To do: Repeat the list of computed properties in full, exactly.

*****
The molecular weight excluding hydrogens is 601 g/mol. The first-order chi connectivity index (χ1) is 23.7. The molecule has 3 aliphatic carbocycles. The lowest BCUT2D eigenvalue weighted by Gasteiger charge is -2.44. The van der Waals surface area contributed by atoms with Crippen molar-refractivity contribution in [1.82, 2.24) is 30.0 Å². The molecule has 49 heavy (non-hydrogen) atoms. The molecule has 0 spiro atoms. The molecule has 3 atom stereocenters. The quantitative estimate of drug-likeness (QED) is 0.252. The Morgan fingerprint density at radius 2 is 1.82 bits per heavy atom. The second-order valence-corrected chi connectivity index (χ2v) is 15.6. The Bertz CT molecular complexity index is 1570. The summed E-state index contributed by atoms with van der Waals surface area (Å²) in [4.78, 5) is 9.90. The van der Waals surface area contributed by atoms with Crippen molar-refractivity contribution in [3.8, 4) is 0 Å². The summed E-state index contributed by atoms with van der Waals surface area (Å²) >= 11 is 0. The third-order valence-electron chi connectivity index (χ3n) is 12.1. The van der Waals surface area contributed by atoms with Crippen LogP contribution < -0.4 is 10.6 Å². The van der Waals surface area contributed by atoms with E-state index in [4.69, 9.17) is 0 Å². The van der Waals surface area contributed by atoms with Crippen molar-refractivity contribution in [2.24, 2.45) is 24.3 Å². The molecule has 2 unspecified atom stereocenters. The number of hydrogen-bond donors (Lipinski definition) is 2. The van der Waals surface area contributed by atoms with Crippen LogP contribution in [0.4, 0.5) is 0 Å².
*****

The molecular weight excluding hydrogens is 601 g/mol. The first-order chi connectivity index (χ1) is 23.7. The molecule has 3 aliphatic carbocycles. The lowest BCUT2D eigenvalue weighted by Gasteiger charge is -2.44. The van der Waals surface area contributed by atoms with Crippen molar-refractivity contribution in [1.82, 2.24) is 30.0 Å². The molecule has 49 heavy (non-hydrogen) atoms. The molecule has 0 spiro atoms. The molecule has 3 atom stereocenters. The quantitative estimate of drug-likeness (QED) is 0.252. The Morgan fingerprint density at radius 2 is 1.82 bits per heavy atom. The second-order valence-corrected chi connectivity index (χ2v) is 15.6. The Bertz CT molecular complexity index is 1570. The summed E-state index contributed by atoms with van der Waals surface area (Å²) in [4.78, 5) is 9.90. The van der Waals surface area contributed by atoms with Crippen molar-refractivity contribution in [3.8, 4) is 0 Å². The summed E-state index contributed by atoms with van der Waals surface area (Å²) >= 11 is 0. The third-order valence-electron chi connectivity index (χ3n) is 12.1. The van der Waals surface area contributed by atoms with Crippen LogP contribution < -0.4 is 10.6 Å². The van der Waals surface area contributed by atoms with E-state index in [4.69, 9.17) is 0 Å². The van der Waals surface area contributed by atoms with Crippen molar-refractivity contribution in [2.24, 2.45) is 24.3 Å². The molecule has 2 unspecified atom stereocenters. The number of hydrogen-bond donors (Lipinski definition) is 2. The van der Waals surface area contributed by atoms with Crippen LogP contribution in [0.4, 0.5) is 0 Å².